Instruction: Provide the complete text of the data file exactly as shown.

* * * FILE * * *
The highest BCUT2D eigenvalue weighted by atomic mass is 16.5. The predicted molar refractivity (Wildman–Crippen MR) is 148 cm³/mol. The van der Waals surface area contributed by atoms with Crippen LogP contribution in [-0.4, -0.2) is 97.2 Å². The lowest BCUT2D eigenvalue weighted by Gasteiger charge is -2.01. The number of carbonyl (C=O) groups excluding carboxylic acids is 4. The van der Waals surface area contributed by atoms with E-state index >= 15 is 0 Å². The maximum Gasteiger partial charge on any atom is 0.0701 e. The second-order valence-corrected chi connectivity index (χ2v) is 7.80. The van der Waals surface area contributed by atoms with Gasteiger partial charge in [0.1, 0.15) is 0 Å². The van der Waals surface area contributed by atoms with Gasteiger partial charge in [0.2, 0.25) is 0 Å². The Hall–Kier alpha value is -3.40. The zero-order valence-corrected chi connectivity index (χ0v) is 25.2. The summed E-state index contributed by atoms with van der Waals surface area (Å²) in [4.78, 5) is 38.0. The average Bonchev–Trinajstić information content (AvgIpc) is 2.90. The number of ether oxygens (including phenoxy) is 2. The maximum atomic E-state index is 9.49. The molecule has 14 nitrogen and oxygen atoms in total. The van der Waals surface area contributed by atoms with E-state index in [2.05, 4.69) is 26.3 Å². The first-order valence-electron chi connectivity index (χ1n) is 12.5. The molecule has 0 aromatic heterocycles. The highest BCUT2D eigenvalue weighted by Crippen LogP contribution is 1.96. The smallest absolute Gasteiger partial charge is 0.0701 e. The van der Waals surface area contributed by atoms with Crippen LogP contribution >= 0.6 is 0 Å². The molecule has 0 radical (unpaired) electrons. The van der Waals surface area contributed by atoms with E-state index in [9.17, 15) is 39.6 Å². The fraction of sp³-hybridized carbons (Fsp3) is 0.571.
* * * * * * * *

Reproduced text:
The highest BCUT2D eigenvalue weighted by atomic mass is 16.5. The predicted molar refractivity (Wildman–Crippen MR) is 148 cm³/mol. The van der Waals surface area contributed by atoms with Crippen LogP contribution in [-0.4, -0.2) is 97.2 Å². The lowest BCUT2D eigenvalue weighted by Gasteiger charge is -2.01. The number of carbonyl (C=O) groups excluding carboxylic acids is 4. The van der Waals surface area contributed by atoms with E-state index >= 15 is 0 Å². The maximum Gasteiger partial charge on any atom is 0.0701 e. The second-order valence-corrected chi connectivity index (χ2v) is 7.80. The van der Waals surface area contributed by atoms with Gasteiger partial charge in [0.1, 0.15) is 0 Å². The van der Waals surface area contributed by atoms with Gasteiger partial charge in [0.2, 0.25) is 0 Å². The Hall–Kier alpha value is -3.40. The zero-order valence-corrected chi connectivity index (χ0v) is 25.2. The summed E-state index contributed by atoms with van der Waals surface area (Å²) in [4.78, 5) is 38.0. The average Bonchev–Trinajstić information content (AvgIpc) is 2.90. The number of ether oxygens (including phenoxy) is 2. The maximum atomic E-state index is 9.49. The molecule has 14 nitrogen and oxygen atoms in total. The van der Waals surface area contributed by atoms with E-state index in [2.05, 4.69) is 26.3 Å². The first-order valence-electron chi connectivity index (χ1n) is 12.5. The molecule has 0 aromatic heterocycles. The highest BCUT2D eigenvalue weighted by Crippen LogP contribution is 1.96. The smallest absolute Gasteiger partial charge is 0.0701 e. The van der Waals surface area contributed by atoms with Crippen LogP contribution >= 0.6 is 0 Å². The molecule has 0 radical (unpaired) electrons. The van der Waals surface area contributed by atoms with E-state index in [9.17, 15) is 39.6 Å². The fraction of sp³-hybridized carbons (Fsp3) is 0.571.